Brussels must defend Ireland’s interests to the hilt

Back in 2014, when Russia introduced an import ban on most EU food imports, Brussels reacted by putting in place specific aid measures to bolster the farming and food industries in those countries most affected by the restrictions.

Hold this thought for a moment and then consider Irish Farmers’ Association (IFA) president Joe Healy’s response to the recent Brexit speech given by the UK Prime Minister Theresa May in London.

As far as the Galway man is concerned, Britain is now committed to a hard Brexit and a cheap food policy.

He feels this is the ‘nightmare scenario’ which is about to unfold for Ireland’s farming and food sectors.

A quick look at a map of Europe confirms just how isolated Ireland will become, both geographically and economically, should the UK raise the drawbridge to Irish food imports in the wake of Brexit.

Healy also points out that the UK has come up with no new proposals to avoid a hard border on the island of Ireland.

If the IFA supremo is correct, then his priority must become that of getting a cast-iron commitment from Brussels to the effect that additional support will be made available to Irish agriculture post-Brexit.

And, given the relatively pedantic pace at which decisions tend to get taken in Brussels, the campaign to get this matter sorted out needs to begin now.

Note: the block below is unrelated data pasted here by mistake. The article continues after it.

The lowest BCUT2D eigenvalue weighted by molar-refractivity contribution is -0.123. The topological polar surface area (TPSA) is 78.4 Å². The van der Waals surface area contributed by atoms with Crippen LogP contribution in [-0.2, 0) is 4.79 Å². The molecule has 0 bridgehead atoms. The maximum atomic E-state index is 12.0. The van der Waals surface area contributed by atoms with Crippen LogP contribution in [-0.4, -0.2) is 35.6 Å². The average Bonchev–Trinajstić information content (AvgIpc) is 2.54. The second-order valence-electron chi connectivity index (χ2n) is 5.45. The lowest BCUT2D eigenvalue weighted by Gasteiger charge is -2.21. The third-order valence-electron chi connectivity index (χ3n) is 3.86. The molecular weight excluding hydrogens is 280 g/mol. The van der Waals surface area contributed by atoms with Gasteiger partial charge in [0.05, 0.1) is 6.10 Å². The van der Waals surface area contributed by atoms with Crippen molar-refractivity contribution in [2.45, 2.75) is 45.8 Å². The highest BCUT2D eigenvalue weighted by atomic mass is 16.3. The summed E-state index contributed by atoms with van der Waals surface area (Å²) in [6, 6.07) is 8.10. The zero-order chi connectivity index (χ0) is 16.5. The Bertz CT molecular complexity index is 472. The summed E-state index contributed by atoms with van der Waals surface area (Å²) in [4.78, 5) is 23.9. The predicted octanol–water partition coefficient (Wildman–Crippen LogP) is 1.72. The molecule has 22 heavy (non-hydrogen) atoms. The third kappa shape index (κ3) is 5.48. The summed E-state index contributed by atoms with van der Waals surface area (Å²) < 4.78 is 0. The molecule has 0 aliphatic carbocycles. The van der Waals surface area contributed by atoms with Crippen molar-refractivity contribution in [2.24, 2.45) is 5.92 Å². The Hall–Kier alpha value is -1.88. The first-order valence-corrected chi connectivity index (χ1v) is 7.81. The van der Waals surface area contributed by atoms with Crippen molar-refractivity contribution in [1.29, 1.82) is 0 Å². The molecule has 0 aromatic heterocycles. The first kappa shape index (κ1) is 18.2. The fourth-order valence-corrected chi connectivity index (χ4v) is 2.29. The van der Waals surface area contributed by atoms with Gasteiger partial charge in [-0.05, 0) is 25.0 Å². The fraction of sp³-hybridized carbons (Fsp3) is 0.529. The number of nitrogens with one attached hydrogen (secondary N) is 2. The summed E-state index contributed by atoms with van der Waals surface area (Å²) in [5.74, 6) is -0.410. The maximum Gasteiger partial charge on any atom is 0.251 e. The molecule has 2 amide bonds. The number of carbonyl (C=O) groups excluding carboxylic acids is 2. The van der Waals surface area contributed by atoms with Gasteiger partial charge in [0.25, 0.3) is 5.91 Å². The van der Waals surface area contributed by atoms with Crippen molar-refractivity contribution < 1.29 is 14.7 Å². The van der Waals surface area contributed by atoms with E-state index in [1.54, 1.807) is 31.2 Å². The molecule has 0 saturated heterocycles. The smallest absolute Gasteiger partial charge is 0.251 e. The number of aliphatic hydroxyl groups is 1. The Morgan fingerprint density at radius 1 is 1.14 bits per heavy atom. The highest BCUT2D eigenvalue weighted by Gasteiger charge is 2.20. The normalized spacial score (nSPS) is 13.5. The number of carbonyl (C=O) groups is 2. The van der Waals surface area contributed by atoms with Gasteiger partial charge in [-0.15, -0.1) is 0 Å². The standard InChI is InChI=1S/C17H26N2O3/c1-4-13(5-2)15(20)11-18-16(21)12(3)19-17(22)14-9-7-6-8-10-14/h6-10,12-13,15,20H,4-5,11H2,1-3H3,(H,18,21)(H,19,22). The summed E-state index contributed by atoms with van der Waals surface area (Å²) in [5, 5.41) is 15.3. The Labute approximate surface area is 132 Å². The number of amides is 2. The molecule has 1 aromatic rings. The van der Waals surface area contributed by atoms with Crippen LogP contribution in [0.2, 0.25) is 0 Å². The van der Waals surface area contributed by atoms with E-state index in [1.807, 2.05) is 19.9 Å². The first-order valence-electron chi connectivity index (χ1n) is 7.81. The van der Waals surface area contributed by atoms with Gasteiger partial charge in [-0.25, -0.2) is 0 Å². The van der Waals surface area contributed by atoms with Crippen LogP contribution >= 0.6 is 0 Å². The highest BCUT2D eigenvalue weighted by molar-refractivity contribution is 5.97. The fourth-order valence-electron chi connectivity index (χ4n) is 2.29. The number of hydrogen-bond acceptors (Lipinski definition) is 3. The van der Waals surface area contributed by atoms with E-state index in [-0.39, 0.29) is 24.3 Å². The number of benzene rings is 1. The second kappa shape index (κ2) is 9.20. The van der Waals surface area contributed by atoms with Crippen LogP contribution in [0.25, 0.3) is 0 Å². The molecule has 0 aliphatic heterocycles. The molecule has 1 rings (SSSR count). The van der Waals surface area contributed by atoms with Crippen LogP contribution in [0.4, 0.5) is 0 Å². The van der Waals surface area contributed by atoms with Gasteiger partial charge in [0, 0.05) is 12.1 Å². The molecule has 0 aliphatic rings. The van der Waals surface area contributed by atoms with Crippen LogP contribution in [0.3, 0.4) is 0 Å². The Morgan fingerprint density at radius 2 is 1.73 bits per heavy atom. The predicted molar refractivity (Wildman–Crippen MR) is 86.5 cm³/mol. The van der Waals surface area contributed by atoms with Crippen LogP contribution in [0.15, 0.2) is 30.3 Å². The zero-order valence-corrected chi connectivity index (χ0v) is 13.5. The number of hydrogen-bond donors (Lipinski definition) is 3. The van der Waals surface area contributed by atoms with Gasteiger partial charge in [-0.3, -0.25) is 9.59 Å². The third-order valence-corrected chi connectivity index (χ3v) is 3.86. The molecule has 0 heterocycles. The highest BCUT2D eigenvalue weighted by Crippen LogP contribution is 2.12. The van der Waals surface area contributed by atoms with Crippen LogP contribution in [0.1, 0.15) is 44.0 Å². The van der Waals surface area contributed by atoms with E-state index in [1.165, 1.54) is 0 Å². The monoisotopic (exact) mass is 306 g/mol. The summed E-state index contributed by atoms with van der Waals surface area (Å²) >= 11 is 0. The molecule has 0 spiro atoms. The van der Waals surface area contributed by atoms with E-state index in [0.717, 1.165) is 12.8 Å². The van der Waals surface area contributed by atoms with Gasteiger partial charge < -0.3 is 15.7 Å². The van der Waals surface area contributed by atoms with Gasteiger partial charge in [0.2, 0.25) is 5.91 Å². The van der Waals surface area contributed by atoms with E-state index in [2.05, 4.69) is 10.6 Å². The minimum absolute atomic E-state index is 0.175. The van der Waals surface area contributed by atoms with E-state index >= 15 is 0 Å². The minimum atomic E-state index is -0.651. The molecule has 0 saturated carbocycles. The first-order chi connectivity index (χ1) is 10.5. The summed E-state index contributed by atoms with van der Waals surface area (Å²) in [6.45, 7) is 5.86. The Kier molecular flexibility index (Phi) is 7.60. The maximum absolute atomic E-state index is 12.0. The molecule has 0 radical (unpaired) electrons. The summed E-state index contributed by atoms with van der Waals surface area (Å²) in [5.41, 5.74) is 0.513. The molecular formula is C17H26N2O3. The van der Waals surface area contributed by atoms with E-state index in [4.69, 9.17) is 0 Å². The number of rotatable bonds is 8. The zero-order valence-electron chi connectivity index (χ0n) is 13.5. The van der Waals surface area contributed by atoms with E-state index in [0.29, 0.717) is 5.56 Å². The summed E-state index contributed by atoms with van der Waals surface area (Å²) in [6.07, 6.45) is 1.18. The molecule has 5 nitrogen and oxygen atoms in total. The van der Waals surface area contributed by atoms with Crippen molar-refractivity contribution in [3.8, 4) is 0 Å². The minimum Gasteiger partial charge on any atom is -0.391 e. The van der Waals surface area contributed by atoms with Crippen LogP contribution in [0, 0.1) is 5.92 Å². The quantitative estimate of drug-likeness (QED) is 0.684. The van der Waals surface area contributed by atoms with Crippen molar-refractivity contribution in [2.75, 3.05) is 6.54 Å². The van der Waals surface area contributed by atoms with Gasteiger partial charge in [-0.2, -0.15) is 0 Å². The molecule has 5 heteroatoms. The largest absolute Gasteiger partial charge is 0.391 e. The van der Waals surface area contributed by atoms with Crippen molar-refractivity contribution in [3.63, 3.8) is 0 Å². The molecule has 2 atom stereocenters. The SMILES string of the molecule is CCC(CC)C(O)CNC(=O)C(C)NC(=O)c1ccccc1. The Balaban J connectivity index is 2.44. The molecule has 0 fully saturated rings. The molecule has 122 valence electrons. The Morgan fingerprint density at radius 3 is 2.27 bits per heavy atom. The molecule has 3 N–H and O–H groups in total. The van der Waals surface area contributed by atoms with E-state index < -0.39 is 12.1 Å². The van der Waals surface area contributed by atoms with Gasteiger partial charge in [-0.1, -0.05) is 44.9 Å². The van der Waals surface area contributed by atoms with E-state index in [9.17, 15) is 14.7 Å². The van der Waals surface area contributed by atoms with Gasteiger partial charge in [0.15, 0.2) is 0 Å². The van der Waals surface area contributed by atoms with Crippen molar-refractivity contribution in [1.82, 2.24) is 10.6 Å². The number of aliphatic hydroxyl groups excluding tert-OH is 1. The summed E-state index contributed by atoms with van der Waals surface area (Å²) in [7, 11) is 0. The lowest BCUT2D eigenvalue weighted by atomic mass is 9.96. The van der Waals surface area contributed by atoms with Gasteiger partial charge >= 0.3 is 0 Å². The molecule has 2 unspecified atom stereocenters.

The most obvious way for the European Commission to sort this matter out is to have special measures for Ireland included within the next reform package agreed for the Common Agricultural Policy (CAP).

The reality is that Irish farming and food may well be on life support for at a least a decade, should Healy’s predictions become reality. Such circumstances will require a long-term, strategic response from Brussels.

Given these circumstances, the CAP seems the relevant vehicle to allow this become reality. Such a move would also allow all other member states of the EU to demonstrate their support for Ireland in a very transparent and meaningful way.

One of the very few positive developments to emerge from the Brexit discussions so far has been the very obvious commitment of the EU’s negotiating team to highlight Ireland’s unique exposure to a hard Brexit and the need for Brussels to bolster the Irish cause.

But words and kind sentiment are one thing. The coming months must see the required steps being taken by the EU’s decision makers to ensure that Ireland is not allowed to suffer from a decision that it had absolutely no part in making.